Bacteria don’t respect new hospital buildings

The recent deaths of patients at Burnaby General Hospital (BGH) has raised questions about what is going on in hospitals ...

The recent deaths of patients at Burnaby General Hospital (BGH) has raised questions about what is going on in hospitals, and how transparent they are with information on rates of bacterial outbreaks.

Bacterial outbreaks are an alarming event, but steps can be taken to prevent them or minimize the spread. Recent media releases about higher-than-normal numbers of patients dying from Clostridium difficile have led to attacks on how Fraser Health is running its hospitals, and what needs to change.

Health Minister Michael de Jong responded to the attacks by claiming that aging, out-dated hospital infrastructure, and bathroom shortages are to blame. Bacterial outbreaks are not choosy about the year, make and model of the infrastructure they spread themselves around in.

The most simple and routine precaution of all – hand washing with soap and water – is not being sufficiently practised in most hospitals. Internal audits of B.C. hospitals have shown that full compliance with proper hand washing is extremely low. For example, the Vancouver Island Health Authority Annual Report found proper hand hygiene compliance to be at a mere 12 per cent for the 2010-2011 fiscal year. Why isn’t this being done all the time?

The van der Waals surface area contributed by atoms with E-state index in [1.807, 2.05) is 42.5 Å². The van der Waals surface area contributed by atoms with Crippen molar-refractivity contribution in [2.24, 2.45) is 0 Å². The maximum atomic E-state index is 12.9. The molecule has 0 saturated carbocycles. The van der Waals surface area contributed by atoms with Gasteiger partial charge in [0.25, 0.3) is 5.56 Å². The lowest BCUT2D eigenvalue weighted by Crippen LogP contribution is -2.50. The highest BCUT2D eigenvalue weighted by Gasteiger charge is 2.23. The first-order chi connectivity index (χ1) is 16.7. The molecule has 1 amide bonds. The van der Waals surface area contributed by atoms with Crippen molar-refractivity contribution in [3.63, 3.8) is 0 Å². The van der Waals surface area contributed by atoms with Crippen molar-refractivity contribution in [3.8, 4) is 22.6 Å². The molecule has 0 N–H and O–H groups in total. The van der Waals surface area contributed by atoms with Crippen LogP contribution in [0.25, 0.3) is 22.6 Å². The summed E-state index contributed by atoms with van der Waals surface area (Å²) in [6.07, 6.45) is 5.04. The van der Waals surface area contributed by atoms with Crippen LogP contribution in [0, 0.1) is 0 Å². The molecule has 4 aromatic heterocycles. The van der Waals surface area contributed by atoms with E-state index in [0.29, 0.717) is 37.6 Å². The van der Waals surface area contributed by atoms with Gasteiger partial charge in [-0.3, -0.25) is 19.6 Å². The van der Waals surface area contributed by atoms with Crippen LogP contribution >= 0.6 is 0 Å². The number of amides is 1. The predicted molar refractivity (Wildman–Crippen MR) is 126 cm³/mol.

C. difficile is a type of bacteria that produces toxins, in the form of spores, when it spreads. Scientific studies have shown that soap and water kills these toxic spores and stops their spread, although alcohol-based hand rubs do not. It may be that we are seeing too many doctors and nurses relying on the conveniently placed hand-sanitizer dispensers as a quick and easy wash.

Secondly, the proper use and prescription of antibiotics plays a major role in bacterial spread and outbreak control. If over-used, or used improperly, antibiotics can cause more harm than good.

In response to de Jong’s claim of aging infrastructure and bathroom shortage, it may be just that we need to apply proper cleaning techniques in these areas, just as we do with hand washing. Problematic bacteria will infect any surface and spread in any area that isn’t cleaned and sterilized properly.

Amanda LaBoucane

Master of Public Health student, SFU